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Events on Thursday, January 26th, 2023

NPAC (Nuclear/Particle/Astro/Cosmo) Forum
Reactor Neutrino Experiments in China: Daya Bay and JUNO
Time: 2:30 pm - 3:30 pm
Place: CH4274 /
Speaker: Wei Wang, Sun Yat-sen University
Abstract: Reactor neutrino experiments have played irreplaceable roles in the history of neutrino physics and in recent years, two major ones have been built in Southern China, a short-baseline one, the Daya Bay Reactor Neutrino Experiment, and a medium-baseline one, Jiangmen Underground Neutrino Observatory (JUNO), which is currently under construction. Daya Bay discovered the value of θ 13 successfully and currently also holds the best atmospheric mass-squared difference measurement. The unexpected large value of θ 13 has also made the neutrino mass ordering measurement possible using reactor neutrinos, which is what JUNO is aiming to resolve by carefully arranging two oscillation frequencies onto the same energy spectrum. In this talk, we will give a general review on neutrino oscillation, the Daya Bay latest results, the design of JUNO and its current status.
Host: Albrecht Karle
Presentation: Daya Bay & JUNO Experiments - 20230126.pdf
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Astronomy Colloquium
Seeking the nature of dark matter with the Milky Way halo and wide-field photometric surveys
Time: 3:30 pm - 4:30 pm
Place: 4421 Sterling Hall
Speaker: Peter Ferguson, UW-Madison
Abstract: The outer Milky Way halo is extremely dark matter dominated, and its stellar content is made up of accreted substructures that did not form in our Galaxy. Finding and characterizing these substructures, particularly ultra-faint dwarf galaxies and stellar streams, provides a unique probe of the nature and distribution of dark matter in the Milky Way. These efforts have been enabled by wide field photometric surveys such as the Sloan Digital Sky Survey (SDSS) and the Dark Energy Survey (DES). To continue to make progress in these efforts with current and upcoming surveys it is important to calibrate the data products precisely and understand the various survey selection functions. In this talk, I will discuss how we can learn about the nature of dark matter by studying the Milky Way halo substructures. Then I will share some of our efforts to find and characterize these substructures, focusing on stellar streams, with current surveys like the DECam Local Volume Exploration Survey (DELVE). Finally, I will discuss the current status of the Vera C. Rubin observatory and our efforts to ensure future discoveries with the Legacy Survey of Space and Time (LSST) through careful verification and validation of the survey data.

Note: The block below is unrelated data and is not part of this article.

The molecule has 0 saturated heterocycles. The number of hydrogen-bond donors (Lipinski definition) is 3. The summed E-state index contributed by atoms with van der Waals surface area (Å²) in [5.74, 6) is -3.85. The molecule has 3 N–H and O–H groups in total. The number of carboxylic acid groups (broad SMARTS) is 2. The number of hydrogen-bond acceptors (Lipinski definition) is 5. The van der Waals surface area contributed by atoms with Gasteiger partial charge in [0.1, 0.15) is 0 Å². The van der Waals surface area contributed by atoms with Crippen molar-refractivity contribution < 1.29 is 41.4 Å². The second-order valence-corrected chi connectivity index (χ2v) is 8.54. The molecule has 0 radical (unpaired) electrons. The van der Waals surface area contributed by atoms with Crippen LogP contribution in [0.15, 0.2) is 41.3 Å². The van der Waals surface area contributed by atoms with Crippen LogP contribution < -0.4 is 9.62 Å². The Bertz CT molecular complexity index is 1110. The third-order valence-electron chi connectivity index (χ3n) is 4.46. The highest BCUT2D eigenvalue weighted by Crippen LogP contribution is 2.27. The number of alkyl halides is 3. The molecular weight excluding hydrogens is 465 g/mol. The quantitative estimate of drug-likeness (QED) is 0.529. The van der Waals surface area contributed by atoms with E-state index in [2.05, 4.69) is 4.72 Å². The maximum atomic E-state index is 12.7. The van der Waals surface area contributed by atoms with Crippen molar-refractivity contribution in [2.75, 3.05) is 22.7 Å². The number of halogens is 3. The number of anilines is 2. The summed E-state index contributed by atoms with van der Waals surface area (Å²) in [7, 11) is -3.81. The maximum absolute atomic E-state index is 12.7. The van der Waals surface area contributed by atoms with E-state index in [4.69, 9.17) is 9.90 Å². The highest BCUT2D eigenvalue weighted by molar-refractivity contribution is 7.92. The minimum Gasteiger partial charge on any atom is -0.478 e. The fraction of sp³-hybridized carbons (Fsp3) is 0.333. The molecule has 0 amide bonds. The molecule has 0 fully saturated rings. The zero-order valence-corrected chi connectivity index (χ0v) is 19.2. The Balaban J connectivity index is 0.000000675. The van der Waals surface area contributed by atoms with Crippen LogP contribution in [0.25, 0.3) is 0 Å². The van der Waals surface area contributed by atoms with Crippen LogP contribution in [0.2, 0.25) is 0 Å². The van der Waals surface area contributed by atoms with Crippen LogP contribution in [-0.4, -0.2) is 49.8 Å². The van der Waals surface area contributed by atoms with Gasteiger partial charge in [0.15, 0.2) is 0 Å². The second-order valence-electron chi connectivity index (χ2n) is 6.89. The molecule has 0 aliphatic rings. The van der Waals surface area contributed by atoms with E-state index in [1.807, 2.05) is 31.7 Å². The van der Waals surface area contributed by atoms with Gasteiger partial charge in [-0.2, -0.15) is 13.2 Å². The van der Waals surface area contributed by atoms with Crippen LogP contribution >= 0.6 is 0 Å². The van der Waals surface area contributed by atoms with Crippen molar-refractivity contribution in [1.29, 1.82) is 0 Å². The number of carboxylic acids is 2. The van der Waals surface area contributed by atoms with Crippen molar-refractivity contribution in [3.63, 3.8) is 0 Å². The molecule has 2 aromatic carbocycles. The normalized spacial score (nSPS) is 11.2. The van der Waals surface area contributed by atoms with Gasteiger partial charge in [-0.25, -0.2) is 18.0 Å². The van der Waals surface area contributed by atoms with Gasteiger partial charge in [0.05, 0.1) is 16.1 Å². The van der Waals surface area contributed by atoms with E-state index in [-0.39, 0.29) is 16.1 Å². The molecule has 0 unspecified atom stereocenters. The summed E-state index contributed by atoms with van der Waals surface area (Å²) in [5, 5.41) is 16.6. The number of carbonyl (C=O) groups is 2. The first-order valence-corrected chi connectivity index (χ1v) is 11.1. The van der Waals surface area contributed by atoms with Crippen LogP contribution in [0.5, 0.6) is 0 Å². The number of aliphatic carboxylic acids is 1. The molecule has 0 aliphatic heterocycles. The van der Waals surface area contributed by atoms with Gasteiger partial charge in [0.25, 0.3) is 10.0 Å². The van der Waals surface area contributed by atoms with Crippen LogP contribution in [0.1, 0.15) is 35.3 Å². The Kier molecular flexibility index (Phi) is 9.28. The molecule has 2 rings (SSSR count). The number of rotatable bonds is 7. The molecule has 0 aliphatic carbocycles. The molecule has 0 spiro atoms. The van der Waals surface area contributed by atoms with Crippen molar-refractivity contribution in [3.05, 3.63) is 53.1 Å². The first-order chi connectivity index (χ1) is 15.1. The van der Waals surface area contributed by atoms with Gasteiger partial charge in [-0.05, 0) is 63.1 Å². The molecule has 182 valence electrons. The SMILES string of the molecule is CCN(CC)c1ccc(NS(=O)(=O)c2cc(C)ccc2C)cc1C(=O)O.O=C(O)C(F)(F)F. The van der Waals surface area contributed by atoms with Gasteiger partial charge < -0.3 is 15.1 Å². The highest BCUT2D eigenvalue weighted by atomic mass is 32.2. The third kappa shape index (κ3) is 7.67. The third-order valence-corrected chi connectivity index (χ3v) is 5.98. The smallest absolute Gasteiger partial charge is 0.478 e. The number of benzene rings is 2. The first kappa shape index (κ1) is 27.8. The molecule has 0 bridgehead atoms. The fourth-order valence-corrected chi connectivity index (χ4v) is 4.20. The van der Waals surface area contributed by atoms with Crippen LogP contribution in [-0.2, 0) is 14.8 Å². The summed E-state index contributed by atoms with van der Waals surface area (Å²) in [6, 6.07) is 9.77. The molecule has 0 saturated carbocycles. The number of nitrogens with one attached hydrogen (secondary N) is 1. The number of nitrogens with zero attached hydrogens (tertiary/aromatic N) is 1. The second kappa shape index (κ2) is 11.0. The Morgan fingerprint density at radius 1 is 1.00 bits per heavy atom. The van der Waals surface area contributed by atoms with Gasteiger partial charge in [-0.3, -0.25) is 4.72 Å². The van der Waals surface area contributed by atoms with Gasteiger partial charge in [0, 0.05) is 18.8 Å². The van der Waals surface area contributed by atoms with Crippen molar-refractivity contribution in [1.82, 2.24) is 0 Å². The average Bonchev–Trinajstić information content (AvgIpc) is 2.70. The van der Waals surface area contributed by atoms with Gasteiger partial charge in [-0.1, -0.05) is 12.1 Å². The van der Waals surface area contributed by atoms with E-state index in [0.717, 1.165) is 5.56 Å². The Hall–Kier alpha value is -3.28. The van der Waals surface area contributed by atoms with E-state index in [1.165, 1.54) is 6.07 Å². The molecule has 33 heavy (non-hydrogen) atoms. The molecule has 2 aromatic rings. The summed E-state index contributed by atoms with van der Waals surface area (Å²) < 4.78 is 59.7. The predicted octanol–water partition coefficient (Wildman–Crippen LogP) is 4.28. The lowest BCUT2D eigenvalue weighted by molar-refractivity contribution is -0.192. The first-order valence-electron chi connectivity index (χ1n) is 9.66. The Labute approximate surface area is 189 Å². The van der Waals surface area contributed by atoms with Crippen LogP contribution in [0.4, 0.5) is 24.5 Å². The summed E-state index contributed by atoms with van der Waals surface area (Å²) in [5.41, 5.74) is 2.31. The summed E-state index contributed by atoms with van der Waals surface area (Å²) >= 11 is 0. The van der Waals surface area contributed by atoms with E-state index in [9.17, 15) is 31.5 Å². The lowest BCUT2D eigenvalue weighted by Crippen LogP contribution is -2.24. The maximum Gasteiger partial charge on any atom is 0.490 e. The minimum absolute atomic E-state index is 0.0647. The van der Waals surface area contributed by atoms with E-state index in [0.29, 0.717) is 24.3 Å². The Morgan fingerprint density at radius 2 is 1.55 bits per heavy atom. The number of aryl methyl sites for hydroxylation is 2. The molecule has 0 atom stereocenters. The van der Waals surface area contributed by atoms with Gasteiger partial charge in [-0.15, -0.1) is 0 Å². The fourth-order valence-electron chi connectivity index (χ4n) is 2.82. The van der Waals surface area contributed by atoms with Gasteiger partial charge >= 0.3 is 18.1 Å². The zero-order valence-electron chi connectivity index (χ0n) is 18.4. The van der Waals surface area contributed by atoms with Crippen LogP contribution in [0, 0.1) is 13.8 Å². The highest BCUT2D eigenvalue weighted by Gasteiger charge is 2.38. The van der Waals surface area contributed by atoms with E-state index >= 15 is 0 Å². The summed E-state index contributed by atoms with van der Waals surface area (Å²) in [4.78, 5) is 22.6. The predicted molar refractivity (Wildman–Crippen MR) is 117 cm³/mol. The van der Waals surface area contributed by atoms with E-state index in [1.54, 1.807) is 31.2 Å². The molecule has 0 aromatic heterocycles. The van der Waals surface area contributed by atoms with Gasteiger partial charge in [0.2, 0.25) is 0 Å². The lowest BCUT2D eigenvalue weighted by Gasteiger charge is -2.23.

Host: Ke Zhang
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